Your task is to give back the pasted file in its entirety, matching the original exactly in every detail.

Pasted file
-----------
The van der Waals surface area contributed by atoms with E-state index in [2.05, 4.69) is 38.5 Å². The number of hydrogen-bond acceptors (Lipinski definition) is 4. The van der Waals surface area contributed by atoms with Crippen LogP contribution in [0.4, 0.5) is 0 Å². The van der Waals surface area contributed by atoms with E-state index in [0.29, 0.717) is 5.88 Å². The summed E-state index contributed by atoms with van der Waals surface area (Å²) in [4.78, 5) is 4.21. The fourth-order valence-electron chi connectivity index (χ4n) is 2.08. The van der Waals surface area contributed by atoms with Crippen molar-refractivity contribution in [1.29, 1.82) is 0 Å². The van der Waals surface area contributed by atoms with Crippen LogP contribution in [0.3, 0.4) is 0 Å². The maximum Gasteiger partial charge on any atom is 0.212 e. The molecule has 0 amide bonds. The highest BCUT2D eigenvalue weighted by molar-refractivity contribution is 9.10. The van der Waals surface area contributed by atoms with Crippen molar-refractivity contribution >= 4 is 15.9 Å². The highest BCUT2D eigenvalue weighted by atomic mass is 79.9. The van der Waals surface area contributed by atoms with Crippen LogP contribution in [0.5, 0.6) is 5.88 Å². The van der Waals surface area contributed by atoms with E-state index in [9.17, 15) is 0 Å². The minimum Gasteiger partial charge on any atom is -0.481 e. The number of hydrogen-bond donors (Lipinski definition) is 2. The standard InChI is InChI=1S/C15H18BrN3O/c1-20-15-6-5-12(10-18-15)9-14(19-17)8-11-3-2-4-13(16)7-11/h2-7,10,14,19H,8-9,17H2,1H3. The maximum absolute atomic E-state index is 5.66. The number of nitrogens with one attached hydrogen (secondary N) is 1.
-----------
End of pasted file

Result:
The van der Waals surface area contributed by atoms with E-state index in [2.05, 4.69) is 38.5 Å². The number of hydrogen-bond acceptors (Lipinski definition) is 4. The van der Waals surface area contributed by atoms with Crippen LogP contribution in [0.4, 0.5) is 0 Å². The van der Waals surface area contributed by atoms with E-state index in [0.29, 0.717) is 5.88 Å². The summed E-state index contributed by atoms with van der Waals surface area (Å²) in [4.78, 5) is 4.21. The fourth-order valence-electron chi connectivity index (χ4n) is 2.08. The van der Waals surface area contributed by atoms with Crippen molar-refractivity contribution in [1.29, 1.82) is 0 Å². The van der Waals surface area contributed by atoms with Crippen LogP contribution in [0.3, 0.4) is 0 Å². The maximum Gasteiger partial charge on any atom is 0.212 e. The molecule has 0 amide bonds. The highest BCUT2D eigenvalue weighted by molar-refractivity contribution is 9.10. The van der Waals surface area contributed by atoms with Crippen molar-refractivity contribution >= 4 is 15.9 Å². The highest BCUT2D eigenvalue weighted by atomic mass is 79.9. The van der Waals surface area contributed by atoms with Crippen LogP contribution in [0.5, 0.6) is 5.88 Å². The van der Waals surface area contributed by atoms with E-state index in [9.17, 15) is 0 Å². The minimum Gasteiger partial charge on any atom is -0.481 e. The number of hydrogen-bond donors (Lipinski definition) is 2. The standard InChI is InChI=1S/C15H18BrN3O/c1-20-15-6-5-12(10-18-15)9-14(19-17)8-11-3-2-4-13(16)7-11/h2-7,10,14,19H,8-9,17H2,1H3. The maximum absolute atomic E-state index is 5.66. The number of nitrogens with one attached hydrogen (secondary N) is 1.